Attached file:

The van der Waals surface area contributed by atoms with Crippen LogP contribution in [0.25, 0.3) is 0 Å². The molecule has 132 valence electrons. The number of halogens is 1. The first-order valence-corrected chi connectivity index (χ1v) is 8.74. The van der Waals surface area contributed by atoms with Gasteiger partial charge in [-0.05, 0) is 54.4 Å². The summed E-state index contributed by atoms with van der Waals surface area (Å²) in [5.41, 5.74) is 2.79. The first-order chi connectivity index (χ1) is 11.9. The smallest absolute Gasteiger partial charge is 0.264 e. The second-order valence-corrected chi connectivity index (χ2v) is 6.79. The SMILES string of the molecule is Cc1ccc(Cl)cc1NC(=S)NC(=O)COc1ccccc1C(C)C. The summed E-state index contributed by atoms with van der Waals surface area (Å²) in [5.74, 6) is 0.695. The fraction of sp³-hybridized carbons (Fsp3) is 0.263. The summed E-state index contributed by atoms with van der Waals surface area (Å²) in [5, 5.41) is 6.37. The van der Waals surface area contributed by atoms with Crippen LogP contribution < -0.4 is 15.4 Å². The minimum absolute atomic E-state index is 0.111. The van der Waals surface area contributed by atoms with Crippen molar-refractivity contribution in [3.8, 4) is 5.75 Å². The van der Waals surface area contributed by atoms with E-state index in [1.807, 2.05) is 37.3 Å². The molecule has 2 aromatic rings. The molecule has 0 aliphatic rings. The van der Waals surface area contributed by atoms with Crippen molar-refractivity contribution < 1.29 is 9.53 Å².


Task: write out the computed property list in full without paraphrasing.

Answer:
The van der Waals surface area contributed by atoms with Crippen LogP contribution in [0.25, 0.3) is 0 Å². The molecule has 132 valence electrons. The number of halogens is 1. The first-order valence-corrected chi connectivity index (χ1v) is 8.74. The van der Waals surface area contributed by atoms with Gasteiger partial charge in [-0.05, 0) is 54.4 Å². The summed E-state index contributed by atoms with van der Waals surface area (Å²) in [5.41, 5.74) is 2.79. The first-order chi connectivity index (χ1) is 11.9. The smallest absolute Gasteiger partial charge is 0.264 e. The second-order valence-corrected chi connectivity index (χ2v) is 6.79. The SMILES string of the molecule is Cc1ccc(Cl)cc1NC(=S)NC(=O)COc1ccccc1C(C)C. The summed E-state index contributed by atoms with van der Waals surface area (Å²) in [5.74, 6) is 0.695. The fraction of sp³-hybridized carbons (Fsp3) is 0.263. The summed E-state index contributed by atoms with van der Waals surface area (Å²) in [5, 5.41) is 6.37. The van der Waals surface area contributed by atoms with Crippen LogP contribution < -0.4 is 15.4 Å². The minimum absolute atomic E-state index is 0.111. The van der Waals surface area contributed by atoms with Crippen molar-refractivity contribution in [3.8, 4) is 5.75 Å². The van der Waals surface area contributed by atoms with E-state index in [1.807, 2.05) is 37.3 Å². The molecule has 2 aromatic rings. The molecule has 0 aliphatic rings. The van der Waals surface area contributed by atoms with Crippen molar-refractivity contribution < 1.29 is 9.53 Å².